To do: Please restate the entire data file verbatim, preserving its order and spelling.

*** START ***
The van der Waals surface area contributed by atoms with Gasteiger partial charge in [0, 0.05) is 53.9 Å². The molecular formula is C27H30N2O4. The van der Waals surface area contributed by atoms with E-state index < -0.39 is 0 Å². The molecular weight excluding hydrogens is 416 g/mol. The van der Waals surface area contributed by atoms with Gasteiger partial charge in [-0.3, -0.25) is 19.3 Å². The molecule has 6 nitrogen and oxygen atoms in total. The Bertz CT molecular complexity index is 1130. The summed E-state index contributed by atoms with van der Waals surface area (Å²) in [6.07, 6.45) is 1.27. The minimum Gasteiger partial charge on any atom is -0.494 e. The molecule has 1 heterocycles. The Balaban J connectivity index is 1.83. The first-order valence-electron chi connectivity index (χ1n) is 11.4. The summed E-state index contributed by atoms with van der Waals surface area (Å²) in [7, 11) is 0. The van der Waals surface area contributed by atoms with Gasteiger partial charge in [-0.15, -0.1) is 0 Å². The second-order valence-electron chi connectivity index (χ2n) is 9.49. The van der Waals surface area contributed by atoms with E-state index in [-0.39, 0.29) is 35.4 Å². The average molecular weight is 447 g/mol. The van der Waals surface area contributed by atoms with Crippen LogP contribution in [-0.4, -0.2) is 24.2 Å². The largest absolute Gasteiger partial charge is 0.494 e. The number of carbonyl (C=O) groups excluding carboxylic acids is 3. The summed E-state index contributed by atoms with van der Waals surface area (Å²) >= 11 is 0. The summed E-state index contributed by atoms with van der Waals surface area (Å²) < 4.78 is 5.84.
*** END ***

The van der Waals surface area contributed by atoms with Gasteiger partial charge in [0, 0.05) is 53.9 Å². The molecular formula is C27H30N2O4. The van der Waals surface area contributed by atoms with E-state index < -0.39 is 0 Å². The molecular weight excluding hydrogens is 416 g/mol. The van der Waals surface area contributed by atoms with Gasteiger partial charge in [-0.3, -0.25) is 19.3 Å². The molecule has 6 nitrogen and oxygen atoms in total. The Bertz CT molecular complexity index is 1130. The summed E-state index contributed by atoms with van der Waals surface area (Å²) in [6.07, 6.45) is 1.27. The minimum Gasteiger partial charge on any atom is -0.494 e. The molecule has 1 heterocycles. The Balaban J connectivity index is 1.83. The first-order valence-electron chi connectivity index (χ1n) is 11.4. The summed E-state index contributed by atoms with van der Waals surface area (Å²) in [7, 11) is 0. The van der Waals surface area contributed by atoms with Gasteiger partial charge in [-0.15, -0.1) is 0 Å². The second-order valence-electron chi connectivity index (χ2n) is 9.49. The van der Waals surface area contributed by atoms with E-state index in [-0.39, 0.29) is 35.4 Å². The average molecular weight is 447 g/mol. The van der Waals surface area contributed by atoms with Crippen LogP contribution in [-0.4, -0.2) is 24.2 Å². The largest absolute Gasteiger partial charge is 0.494 e. The number of carbonyl (C=O) groups excluding carboxylic acids is 3. The summed E-state index contributed by atoms with van der Waals surface area (Å²) >= 11 is 0. The summed E-state index contributed by atoms with van der Waals surface area (Å²) < 4.78 is 5.84.